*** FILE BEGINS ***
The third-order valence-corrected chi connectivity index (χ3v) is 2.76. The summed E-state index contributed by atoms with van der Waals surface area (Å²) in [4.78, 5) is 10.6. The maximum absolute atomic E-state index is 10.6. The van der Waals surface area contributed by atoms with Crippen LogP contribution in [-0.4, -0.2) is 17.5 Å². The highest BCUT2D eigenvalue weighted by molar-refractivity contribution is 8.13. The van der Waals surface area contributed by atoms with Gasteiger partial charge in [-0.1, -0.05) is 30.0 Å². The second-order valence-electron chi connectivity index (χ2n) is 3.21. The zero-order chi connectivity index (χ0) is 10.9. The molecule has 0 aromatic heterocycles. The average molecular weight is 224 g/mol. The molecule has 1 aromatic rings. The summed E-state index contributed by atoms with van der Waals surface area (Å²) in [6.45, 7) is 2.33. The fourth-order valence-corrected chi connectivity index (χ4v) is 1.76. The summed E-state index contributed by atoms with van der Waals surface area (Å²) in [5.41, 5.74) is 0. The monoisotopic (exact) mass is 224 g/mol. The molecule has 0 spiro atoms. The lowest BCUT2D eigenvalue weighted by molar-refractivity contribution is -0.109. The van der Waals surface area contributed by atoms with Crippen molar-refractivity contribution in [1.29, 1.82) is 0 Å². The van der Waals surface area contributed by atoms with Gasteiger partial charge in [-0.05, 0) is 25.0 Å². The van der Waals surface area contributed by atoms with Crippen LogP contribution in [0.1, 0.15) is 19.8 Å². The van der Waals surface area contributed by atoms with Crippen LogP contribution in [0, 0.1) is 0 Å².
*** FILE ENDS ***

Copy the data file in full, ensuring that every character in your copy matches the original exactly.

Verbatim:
The third-order valence-corrected chi connectivity index (χ3v) is 2.76. The summed E-state index contributed by atoms with van der Waals surface area (Å²) in [4.78, 5) is 10.6. The maximum absolute atomic E-state index is 10.6. The van der Waals surface area contributed by atoms with Crippen LogP contribution in [-0.4, -0.2) is 17.5 Å². The highest BCUT2D eigenvalue weighted by molar-refractivity contribution is 8.13. The van der Waals surface area contributed by atoms with Gasteiger partial charge in [-0.1, -0.05) is 30.0 Å². The second-order valence-electron chi connectivity index (χ2n) is 3.21. The zero-order chi connectivity index (χ0) is 10.9. The molecule has 0 aromatic heterocycles. The average molecular weight is 224 g/mol. The molecule has 1 aromatic rings. The summed E-state index contributed by atoms with van der Waals surface area (Å²) in [6.45, 7) is 2.33. The fourth-order valence-corrected chi connectivity index (χ4v) is 1.76. The summed E-state index contributed by atoms with van der Waals surface area (Å²) in [5.41, 5.74) is 0. The monoisotopic (exact) mass is 224 g/mol. The molecule has 0 spiro atoms. The lowest BCUT2D eigenvalue weighted by molar-refractivity contribution is -0.109. The van der Waals surface area contributed by atoms with Crippen molar-refractivity contribution in [1.29, 1.82) is 0 Å². The van der Waals surface area contributed by atoms with Gasteiger partial charge in [-0.05, 0) is 25.0 Å². The van der Waals surface area contributed by atoms with Crippen LogP contribution in [0.1, 0.15) is 19.8 Å². The van der Waals surface area contributed by atoms with Crippen LogP contribution in [0, 0.1) is 0 Å².